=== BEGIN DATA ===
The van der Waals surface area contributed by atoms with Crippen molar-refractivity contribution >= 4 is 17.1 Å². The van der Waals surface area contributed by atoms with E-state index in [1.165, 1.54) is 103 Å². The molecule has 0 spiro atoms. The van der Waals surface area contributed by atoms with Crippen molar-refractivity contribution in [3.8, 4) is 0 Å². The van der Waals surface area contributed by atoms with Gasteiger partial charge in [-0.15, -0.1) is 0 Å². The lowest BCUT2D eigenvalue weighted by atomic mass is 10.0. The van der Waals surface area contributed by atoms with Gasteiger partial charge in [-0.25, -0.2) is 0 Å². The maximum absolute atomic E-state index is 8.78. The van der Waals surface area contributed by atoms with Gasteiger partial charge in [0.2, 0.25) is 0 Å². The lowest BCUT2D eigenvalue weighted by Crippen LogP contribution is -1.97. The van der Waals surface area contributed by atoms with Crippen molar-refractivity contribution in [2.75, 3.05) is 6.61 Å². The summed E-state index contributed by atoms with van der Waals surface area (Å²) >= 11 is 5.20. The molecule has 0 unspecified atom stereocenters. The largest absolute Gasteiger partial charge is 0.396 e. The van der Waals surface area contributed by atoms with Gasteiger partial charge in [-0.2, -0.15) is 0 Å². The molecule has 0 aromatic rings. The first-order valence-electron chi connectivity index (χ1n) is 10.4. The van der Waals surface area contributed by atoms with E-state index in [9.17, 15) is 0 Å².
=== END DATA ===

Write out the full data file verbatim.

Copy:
The van der Waals surface area contributed by atoms with Crippen molar-refractivity contribution >= 4 is 17.1 Å². The van der Waals surface area contributed by atoms with E-state index in [1.165, 1.54) is 103 Å². The molecule has 0 spiro atoms. The van der Waals surface area contributed by atoms with Crippen molar-refractivity contribution in [3.8, 4) is 0 Å². The van der Waals surface area contributed by atoms with Gasteiger partial charge in [-0.15, -0.1) is 0 Å². The lowest BCUT2D eigenvalue weighted by atomic mass is 10.0. The van der Waals surface area contributed by atoms with Gasteiger partial charge in [-0.25, -0.2) is 0 Å². The maximum absolute atomic E-state index is 8.78. The van der Waals surface area contributed by atoms with Gasteiger partial charge in [0.2, 0.25) is 0 Å². The lowest BCUT2D eigenvalue weighted by Crippen LogP contribution is -1.97. The van der Waals surface area contributed by atoms with Crippen molar-refractivity contribution in [2.75, 3.05) is 6.61 Å². The summed E-state index contributed by atoms with van der Waals surface area (Å²) >= 11 is 5.20. The molecule has 0 unspecified atom stereocenters. The largest absolute Gasteiger partial charge is 0.396 e. The van der Waals surface area contributed by atoms with Gasteiger partial charge in [-0.2, -0.15) is 0 Å². The molecule has 0 aromatic rings. The first-order valence-electron chi connectivity index (χ1n) is 10.4. The van der Waals surface area contributed by atoms with E-state index in [9.17, 15) is 0 Å².